Hardly anyone is happy when the bears show up on Wall Street, but they are an inescapable fact of the financial landscape. Although they can cause pain, they can also induce a necessary cooling-off period for the stock market. And they help distinguish truly valuable investments from those that were overly inflated when the bulls were in charge.
John Rambow is a freelance writer, editor, and community manager. He’s written for publications that include Budget Travel, Fox News, Fodor’s, and New York and BlackBook magazines. He’s edited for Fodor’s and Moon guides, and also helped copyedit the website of one of the largest law firms in the world. He was previously an executive editor at Budget Travel, where he oversaw its website’s homepage as well as its blog, e-newsletter, and all web-only content. Previously he was the editor for Gridskipper, Gawker Media’s travel blog. During a two-year stint in India, he updated portions of the Fodor’s guide to India and blogged for Jaunted as well as Gridskipper. As an in-house editor at Fodor’s, he created and was the editor of its blog — one of the first to be devoted to travel news. Xeni Jardin of Boing Boing called it “kickass.”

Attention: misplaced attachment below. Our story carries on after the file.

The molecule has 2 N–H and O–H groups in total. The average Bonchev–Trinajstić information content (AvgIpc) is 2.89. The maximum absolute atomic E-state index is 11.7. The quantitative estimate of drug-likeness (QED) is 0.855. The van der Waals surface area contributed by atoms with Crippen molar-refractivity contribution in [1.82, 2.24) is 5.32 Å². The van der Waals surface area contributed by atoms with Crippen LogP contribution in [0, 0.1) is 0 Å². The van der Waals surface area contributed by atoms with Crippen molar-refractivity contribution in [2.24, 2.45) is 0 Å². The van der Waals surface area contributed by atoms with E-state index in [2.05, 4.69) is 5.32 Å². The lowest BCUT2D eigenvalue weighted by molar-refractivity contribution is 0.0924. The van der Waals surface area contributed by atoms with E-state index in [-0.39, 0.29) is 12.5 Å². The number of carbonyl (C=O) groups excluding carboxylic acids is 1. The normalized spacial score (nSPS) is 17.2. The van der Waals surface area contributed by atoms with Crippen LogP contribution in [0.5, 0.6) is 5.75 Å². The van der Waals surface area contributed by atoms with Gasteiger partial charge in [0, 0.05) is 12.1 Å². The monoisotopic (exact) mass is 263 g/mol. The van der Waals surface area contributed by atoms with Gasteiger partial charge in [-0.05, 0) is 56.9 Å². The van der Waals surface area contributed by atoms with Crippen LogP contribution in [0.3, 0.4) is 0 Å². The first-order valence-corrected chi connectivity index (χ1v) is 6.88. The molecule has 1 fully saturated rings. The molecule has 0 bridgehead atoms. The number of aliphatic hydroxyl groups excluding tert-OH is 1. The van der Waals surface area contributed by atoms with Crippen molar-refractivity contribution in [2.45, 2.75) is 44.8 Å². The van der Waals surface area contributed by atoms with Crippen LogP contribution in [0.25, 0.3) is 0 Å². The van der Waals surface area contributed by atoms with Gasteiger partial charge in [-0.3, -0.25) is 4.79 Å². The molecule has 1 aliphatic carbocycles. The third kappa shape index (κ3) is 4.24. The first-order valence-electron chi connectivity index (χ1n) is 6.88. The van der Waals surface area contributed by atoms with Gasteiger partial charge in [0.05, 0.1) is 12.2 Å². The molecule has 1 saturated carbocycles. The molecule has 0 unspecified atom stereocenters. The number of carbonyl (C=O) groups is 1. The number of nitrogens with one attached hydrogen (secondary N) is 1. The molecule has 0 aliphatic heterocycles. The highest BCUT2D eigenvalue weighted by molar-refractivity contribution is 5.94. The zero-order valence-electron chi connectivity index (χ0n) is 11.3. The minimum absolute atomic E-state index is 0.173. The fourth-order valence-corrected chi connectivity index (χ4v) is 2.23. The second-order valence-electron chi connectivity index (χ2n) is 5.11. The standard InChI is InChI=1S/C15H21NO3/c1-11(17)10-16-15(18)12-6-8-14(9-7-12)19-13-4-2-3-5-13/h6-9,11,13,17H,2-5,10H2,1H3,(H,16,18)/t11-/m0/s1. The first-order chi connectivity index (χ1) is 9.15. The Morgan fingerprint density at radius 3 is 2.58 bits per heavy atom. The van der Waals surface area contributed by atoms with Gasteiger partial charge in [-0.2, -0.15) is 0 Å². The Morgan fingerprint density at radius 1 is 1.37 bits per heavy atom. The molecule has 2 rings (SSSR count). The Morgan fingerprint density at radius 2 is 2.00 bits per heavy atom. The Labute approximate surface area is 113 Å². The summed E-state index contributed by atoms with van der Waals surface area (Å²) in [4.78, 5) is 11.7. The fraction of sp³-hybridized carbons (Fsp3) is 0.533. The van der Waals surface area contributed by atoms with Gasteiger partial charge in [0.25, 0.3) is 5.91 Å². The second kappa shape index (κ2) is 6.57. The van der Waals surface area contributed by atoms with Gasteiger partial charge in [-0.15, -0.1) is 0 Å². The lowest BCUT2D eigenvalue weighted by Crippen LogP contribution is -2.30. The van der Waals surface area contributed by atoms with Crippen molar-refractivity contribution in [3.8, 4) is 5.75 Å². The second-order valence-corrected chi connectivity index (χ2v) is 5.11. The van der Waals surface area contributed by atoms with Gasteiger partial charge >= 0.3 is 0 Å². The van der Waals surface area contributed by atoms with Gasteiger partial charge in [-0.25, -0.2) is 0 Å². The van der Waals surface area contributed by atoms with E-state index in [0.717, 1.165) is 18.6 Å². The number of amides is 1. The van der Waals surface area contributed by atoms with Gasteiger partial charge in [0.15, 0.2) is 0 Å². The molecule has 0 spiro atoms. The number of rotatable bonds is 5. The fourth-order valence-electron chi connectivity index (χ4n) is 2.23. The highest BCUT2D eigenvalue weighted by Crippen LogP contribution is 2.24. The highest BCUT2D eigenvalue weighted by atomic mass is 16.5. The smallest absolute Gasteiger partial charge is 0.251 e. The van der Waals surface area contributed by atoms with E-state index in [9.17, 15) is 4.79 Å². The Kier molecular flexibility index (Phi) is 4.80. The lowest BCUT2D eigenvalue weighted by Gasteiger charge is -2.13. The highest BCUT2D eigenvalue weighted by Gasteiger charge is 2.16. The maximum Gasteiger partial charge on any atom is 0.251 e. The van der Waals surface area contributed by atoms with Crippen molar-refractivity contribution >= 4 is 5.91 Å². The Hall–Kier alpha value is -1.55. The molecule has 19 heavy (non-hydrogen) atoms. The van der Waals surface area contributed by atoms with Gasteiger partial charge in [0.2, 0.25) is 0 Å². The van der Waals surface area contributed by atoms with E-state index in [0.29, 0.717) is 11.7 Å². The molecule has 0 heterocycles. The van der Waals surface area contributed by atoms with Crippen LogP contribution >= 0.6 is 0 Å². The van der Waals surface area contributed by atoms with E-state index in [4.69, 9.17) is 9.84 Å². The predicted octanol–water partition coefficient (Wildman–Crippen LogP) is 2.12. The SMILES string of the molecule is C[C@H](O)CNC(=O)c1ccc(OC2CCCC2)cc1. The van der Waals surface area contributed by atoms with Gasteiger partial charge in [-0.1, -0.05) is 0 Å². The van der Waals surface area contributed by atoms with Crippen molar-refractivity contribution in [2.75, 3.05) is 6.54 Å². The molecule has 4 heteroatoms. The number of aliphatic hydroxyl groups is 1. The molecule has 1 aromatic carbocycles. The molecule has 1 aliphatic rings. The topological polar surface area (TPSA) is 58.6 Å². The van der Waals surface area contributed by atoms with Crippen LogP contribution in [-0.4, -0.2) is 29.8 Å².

Paul Kim is a Personal Finance fellow at Insider where he writes explainers and how tos that help readers understand how to better manage their money. A recent NYU graduate, Paul has spent the majority of his journalism career at his student-run newspaper Washington Square News, where he wore a number of hats. Most recently, he helped rebuild the newspaper in the spring of 2021 as its managing editor after nearly all the staff resigned the previous semester over issues of editorial independence.When he’s not writing, Paul loves cooking and eating. He hates cilantro.
Direct tips to firstname.lastname@example.org and family recipes to @PaulKimWrites on Twitter.